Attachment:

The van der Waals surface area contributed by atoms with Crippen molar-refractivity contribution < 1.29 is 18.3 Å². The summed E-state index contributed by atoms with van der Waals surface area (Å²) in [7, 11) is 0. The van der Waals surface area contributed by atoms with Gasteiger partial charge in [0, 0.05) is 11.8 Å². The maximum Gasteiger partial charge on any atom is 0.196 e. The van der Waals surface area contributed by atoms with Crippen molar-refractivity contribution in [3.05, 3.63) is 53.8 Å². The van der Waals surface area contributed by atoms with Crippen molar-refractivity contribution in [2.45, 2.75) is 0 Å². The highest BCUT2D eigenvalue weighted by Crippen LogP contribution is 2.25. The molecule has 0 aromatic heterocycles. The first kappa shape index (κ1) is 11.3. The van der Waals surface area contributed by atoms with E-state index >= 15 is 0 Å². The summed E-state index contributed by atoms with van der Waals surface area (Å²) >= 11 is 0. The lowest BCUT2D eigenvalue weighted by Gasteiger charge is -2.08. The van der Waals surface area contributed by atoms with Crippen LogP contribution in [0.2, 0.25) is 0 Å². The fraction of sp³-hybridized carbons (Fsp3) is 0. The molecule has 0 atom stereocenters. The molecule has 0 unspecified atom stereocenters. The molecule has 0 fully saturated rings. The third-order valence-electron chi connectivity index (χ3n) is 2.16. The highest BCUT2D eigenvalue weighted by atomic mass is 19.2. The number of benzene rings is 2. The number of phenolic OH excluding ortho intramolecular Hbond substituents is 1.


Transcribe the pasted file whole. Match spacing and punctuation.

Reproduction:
The van der Waals surface area contributed by atoms with Crippen molar-refractivity contribution < 1.29 is 18.3 Å². The summed E-state index contributed by atoms with van der Waals surface area (Å²) in [7, 11) is 0. The van der Waals surface area contributed by atoms with Gasteiger partial charge in [0, 0.05) is 11.8 Å². The maximum Gasteiger partial charge on any atom is 0.196 e. The van der Waals surface area contributed by atoms with Crippen molar-refractivity contribution in [3.05, 3.63) is 53.8 Å². The van der Waals surface area contributed by atoms with Crippen molar-refractivity contribution in [2.45, 2.75) is 0 Å². The highest BCUT2D eigenvalue weighted by Crippen LogP contribution is 2.25. The molecule has 0 aromatic heterocycles. The first kappa shape index (κ1) is 11.3. The van der Waals surface area contributed by atoms with E-state index >= 15 is 0 Å². The summed E-state index contributed by atoms with van der Waals surface area (Å²) >= 11 is 0. The lowest BCUT2D eigenvalue weighted by Gasteiger charge is -2.08. The van der Waals surface area contributed by atoms with Crippen LogP contribution in [0.2, 0.25) is 0 Å². The fraction of sp³-hybridized carbons (Fsp3) is 0. The molecule has 0 atom stereocenters. The molecule has 0 unspecified atom stereocenters. The molecule has 0 fully saturated rings. The third-order valence-electron chi connectivity index (χ3n) is 2.16. The highest BCUT2D eigenvalue weighted by atomic mass is 19.2. The number of benzene rings is 2. The number of phenolic OH excluding ortho intramolecular Hbond substituents is 1.